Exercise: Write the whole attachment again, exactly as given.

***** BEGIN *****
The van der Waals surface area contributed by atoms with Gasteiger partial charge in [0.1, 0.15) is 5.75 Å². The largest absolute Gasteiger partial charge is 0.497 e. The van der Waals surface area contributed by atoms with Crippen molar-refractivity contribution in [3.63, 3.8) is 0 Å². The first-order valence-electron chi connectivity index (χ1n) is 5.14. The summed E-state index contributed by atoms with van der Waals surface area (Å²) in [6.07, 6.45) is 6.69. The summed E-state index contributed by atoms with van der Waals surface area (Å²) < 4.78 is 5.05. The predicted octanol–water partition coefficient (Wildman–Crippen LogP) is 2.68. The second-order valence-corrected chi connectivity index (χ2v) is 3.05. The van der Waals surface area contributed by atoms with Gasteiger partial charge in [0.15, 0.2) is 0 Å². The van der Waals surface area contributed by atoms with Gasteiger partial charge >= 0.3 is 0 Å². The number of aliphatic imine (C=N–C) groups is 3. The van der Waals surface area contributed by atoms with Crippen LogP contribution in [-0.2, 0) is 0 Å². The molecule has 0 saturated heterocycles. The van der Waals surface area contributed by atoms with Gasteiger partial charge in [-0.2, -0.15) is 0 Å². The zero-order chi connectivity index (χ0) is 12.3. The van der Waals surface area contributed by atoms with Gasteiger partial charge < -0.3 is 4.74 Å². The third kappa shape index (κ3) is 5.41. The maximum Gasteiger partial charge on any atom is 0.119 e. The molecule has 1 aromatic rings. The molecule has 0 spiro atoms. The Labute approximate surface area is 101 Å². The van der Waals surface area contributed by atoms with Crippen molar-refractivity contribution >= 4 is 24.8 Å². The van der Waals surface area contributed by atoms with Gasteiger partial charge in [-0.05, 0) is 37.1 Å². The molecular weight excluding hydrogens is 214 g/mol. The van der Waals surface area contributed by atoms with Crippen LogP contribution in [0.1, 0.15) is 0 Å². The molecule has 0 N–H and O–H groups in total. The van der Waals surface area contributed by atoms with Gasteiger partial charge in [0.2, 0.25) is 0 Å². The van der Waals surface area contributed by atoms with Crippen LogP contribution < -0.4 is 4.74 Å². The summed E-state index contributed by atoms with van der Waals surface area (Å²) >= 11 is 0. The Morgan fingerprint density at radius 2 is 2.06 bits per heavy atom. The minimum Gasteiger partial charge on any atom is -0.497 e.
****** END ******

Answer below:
The van der Waals surface area contributed by atoms with Gasteiger partial charge in [0.1, 0.15) is 5.75 Å². The largest absolute Gasteiger partial charge is 0.497 e. The van der Waals surface area contributed by atoms with Crippen molar-refractivity contribution in [3.63, 3.8) is 0 Å². The first-order valence-electron chi connectivity index (χ1n) is 5.14. The summed E-state index contributed by atoms with van der Waals surface area (Å²) in [6.07, 6.45) is 6.69. The summed E-state index contributed by atoms with van der Waals surface area (Å²) < 4.78 is 5.05. The predicted octanol–water partition coefficient (Wildman–Crippen LogP) is 2.68. The second-order valence-corrected chi connectivity index (χ2v) is 3.05. The van der Waals surface area contributed by atoms with Gasteiger partial charge in [0.15, 0.2) is 0 Å². The van der Waals surface area contributed by atoms with Gasteiger partial charge >= 0.3 is 0 Å². The number of aliphatic imine (C=N–C) groups is 3. The van der Waals surface area contributed by atoms with Crippen LogP contribution in [-0.2, 0) is 0 Å². The molecule has 0 saturated heterocycles. The van der Waals surface area contributed by atoms with Gasteiger partial charge in [-0.2, -0.15) is 0 Å². The zero-order chi connectivity index (χ0) is 12.3. The van der Waals surface area contributed by atoms with Gasteiger partial charge < -0.3 is 4.74 Å². The third kappa shape index (κ3) is 5.41. The maximum Gasteiger partial charge on any atom is 0.119 e. The molecule has 1 aromatic rings. The molecule has 0 spiro atoms. The Labute approximate surface area is 101 Å². The van der Waals surface area contributed by atoms with Crippen molar-refractivity contribution >= 4 is 24.8 Å². The van der Waals surface area contributed by atoms with Gasteiger partial charge in [-0.05, 0) is 37.1 Å². The molecular weight excluding hydrogens is 214 g/mol. The van der Waals surface area contributed by atoms with Crippen LogP contribution in [0.1, 0.15) is 0 Å². The molecule has 0 N–H and O–H groups in total. The van der Waals surface area contributed by atoms with Gasteiger partial charge in [0.2, 0.25) is 0 Å². The van der Waals surface area contributed by atoms with Crippen LogP contribution < -0.4 is 4.74 Å². The summed E-state index contributed by atoms with van der Waals surface area (Å²) >= 11 is 0. The Morgan fingerprint density at radius 2 is 2.06 bits per heavy atom. The minimum Gasteiger partial charge on any atom is -0.497 e.